The oil of hemp also contains high concentrations of:

  • phytosterols, known to have beneficial effects on health;
  • chlorophyll, which is shown to be anti-carcinogenic;
  • carotenes, necessary for healthy eyesight and growth; and
  • lecithin, for cell-membrane composition and brain function.


We usually focus on EPA and DHA fatty acids, found abundantly in cold-water fatty fish and seafood. These fats have numerous cardiovascular and metabolic benefits.

The other omega-3s, such as ALA, are often down-played because they don’t appear to have the same physiological properties as EPA and DHA.

Thus, fish oil is an increasingly popular supplement that people consider a staple of their health regimen. But, as we’ve pointed out here, fish sources are becoming depleted.

The omega-3 fatty acid SDA is now being recognized as another beneficial fat, and is considered a “pro-EPA” fat.

In other words, it converts to EPA. Indeed, when humans consume SDA, blood content of EPA in phospholipids can double.

SDA is an intermediate in the omega-3 pathway from ALA to EPA (see below), but does not accumulate in blood lipids like ALA. So, this special omega-3 fat is converted completely to its downstream products, most importantly EPA.

SDA can increase the overall blood omega-3 index, considered to be an important factor for cardiovascular disease.

Oils rich in SDA, such as hemp, provide a plant source of SDA.


Gamma-linolenic acid, or GLA, is another significant component of hemp (1–6%, depending on species of Cannibis).

GLA is an omega-6 fatty acid that has impacts ranging from inflammation and vascular tone to initiation of contractions during childbirth.

GLA has been found to alleviate psoriasis, atopic eczema, and PMS, and may also benefit cardiovascular, psychiatric, and immunological disorders.

Aging and disease (diabetes, hypertension, etc.) have been shown to impair GLA metabolism, making dietary sources desirable.

GLA supplementation may be helpful for body weight regulation after significant weight loss.

Researchers studied obese women who lost a large amount of weight (~60 lbs) and provided them 890 mg of GLA from 5 g of borage oil (to give ~1 g of GLA to each person), or a placebo (olive oil), for one year following weight loss.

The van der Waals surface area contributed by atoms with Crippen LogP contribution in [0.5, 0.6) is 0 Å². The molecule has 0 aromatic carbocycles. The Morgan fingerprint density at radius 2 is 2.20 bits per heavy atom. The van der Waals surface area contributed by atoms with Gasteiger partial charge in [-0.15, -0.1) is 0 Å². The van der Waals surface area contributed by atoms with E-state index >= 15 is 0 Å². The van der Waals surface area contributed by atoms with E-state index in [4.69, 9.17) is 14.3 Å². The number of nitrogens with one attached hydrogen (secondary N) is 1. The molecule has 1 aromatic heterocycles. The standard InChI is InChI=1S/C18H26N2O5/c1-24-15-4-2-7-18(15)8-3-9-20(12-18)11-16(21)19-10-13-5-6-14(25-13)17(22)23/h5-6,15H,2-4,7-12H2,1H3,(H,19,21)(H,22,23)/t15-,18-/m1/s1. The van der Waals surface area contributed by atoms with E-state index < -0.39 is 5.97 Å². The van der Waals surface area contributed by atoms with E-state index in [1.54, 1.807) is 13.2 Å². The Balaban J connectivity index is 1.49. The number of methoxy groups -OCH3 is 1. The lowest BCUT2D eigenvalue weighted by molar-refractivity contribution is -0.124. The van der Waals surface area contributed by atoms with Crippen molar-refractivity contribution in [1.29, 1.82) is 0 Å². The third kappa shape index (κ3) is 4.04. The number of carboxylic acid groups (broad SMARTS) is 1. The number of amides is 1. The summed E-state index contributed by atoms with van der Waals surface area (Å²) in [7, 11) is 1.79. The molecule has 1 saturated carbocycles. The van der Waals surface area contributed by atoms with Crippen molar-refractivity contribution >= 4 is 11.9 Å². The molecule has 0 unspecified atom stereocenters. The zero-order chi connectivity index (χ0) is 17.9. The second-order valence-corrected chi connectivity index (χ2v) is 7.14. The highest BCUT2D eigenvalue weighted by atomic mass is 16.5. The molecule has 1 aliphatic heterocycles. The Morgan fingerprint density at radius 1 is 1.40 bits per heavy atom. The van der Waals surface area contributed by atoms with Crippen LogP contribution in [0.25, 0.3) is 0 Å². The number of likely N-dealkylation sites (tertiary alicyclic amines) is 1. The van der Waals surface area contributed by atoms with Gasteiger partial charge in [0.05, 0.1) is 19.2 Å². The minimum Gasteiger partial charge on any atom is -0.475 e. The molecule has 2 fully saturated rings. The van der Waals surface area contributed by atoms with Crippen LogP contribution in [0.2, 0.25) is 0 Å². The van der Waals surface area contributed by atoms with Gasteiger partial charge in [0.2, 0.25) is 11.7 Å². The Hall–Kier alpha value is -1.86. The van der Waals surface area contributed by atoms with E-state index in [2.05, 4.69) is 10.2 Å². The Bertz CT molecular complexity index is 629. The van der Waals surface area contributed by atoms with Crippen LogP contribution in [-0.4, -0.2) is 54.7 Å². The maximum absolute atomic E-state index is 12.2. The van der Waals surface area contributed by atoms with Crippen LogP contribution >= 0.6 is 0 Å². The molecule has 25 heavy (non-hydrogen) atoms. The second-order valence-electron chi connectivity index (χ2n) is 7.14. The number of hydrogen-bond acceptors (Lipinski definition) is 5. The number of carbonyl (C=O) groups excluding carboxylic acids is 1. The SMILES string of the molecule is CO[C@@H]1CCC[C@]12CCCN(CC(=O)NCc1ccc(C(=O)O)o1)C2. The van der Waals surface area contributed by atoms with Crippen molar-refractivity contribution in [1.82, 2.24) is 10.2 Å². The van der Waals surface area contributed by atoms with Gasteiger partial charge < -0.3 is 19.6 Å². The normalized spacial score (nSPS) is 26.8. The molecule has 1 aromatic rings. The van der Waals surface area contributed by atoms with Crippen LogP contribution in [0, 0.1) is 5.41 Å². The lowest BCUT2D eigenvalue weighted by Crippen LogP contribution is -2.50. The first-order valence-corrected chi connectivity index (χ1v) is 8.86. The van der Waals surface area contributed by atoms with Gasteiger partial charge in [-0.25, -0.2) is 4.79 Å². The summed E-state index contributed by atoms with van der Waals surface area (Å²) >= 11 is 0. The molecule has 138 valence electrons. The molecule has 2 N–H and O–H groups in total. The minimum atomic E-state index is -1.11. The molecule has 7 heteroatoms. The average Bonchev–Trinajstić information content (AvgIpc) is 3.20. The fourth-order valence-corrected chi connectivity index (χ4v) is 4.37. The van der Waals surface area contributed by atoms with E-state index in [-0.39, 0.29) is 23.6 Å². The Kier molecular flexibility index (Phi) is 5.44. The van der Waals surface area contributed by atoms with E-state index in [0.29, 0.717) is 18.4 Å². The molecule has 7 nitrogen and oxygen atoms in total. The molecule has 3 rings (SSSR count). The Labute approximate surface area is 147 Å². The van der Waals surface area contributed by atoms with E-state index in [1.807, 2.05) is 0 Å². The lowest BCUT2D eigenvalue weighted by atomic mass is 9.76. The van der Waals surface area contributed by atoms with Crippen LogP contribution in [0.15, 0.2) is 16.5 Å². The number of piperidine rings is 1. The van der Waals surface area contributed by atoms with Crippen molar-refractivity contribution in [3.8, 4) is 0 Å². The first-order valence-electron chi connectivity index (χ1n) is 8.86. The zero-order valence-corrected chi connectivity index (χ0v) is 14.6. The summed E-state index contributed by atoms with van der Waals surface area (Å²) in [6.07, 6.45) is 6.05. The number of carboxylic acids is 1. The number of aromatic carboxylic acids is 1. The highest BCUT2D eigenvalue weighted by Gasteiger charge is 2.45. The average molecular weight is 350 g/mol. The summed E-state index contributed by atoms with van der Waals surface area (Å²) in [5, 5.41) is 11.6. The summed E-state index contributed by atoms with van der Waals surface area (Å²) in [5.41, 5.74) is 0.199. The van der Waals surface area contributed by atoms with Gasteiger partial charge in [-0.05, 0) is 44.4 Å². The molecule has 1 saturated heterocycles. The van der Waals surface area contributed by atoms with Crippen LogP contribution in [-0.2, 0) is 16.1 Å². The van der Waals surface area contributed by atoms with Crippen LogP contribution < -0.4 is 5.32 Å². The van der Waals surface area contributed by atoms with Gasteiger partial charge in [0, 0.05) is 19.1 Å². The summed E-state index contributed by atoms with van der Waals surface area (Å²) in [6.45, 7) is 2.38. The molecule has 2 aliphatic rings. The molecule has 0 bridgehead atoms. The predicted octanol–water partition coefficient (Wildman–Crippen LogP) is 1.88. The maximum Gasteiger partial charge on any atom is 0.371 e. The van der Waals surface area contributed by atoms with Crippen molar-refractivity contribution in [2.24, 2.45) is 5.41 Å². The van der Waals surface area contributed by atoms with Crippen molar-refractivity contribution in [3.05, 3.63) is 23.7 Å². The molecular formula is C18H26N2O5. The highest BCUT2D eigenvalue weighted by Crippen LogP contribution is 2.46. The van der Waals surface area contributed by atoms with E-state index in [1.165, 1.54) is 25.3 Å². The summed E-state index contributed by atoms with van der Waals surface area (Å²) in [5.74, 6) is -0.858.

The women not receiving the GLA regained over 16 lbs in the subsequent year. Those who received GLA only regained 4 lbs.


Hemp seeds provide all essential amino acids. The seeds contain 25–35% protein, and some of the hemp protein products today contain as much as 70% protein per 100 grams – similar to whey protein isolate.

The protein in hemp comes from two high-quality storage proteins, edestin and albumin, which are easily digested.

When compared to soy protein isolate, the protein in hemp might actually be superior due to the higher content of some essential amino acids and methionine, cysteine and arginine.

Overall, the protein makeup of hemp is highly complete, highly absorbable, and hypoallergenic. It’s also a sustainable and earth-friendly source of amino acids.


Hemp fibers are usually saved for production of durable fabrics and specialty papers, leaving the seeds as the food byproduct.

Of the whole seeds, about 25% to 50% of the total carbohydrate content is fiber, both insoluble and soluble. Some brands of hemp protein powder even contain up to 14 grams of fiber per serving.

Theoretically, hemp food products could supply a person with all the fiber they need in one day.

What you should know about hemp

The green color of hemp oil, hemp butter, and hemp protein is due to the high content of chlorophyll within the mature seed that is not destroyed during low-temperature processing of hemp foods.

Although this chlorophyll can quicken auto-oxidation of oil exposed to light, as long as the oil is kept in a cold, dark container, this won’t be an issue.

Benefits of chlorophyll in food include protection against several types of cancers, including colon and breast (15). So, when you try your hemp products, know that green is good.

The fruit of hemp is not a true seed, but an “achene”, a tiny nut covered by a hard shell.

Whole hemp seed contains roughly 20-25% protein, 25-35% oil, 20-30% carbohydrates and 10-15% insoluble fiber, plus minerals like phosphorous, potassium, magnesium, sulfur, calcium, iron and zinc. It’s also a source of carotene, a Vitamin A precursor.


Because of the highly unsaturated nature of the oil, it’s extremely sensitive to oxidative rancidity under heat and light. Don’t use the oil for baking or frying. Instead, use hemp as a healthy dipping oil, on salads, or added to smoothies.


Hemp foods are under-appreciated, but carry so many health benefits. They’re an earth-friendly way to get more protein, healthy fats and fiber in your diet.

  • A tasty, organic, vegetarian/vegan food
  • Tolerable by those with nut allergies
  • Provides a wide array of omega-3 and 6 fatty acids
  • A way to bump up dietary fiber intake
  • A protein choice for smoothies and baking
  • Supports hemp growing for a healthier, happier planet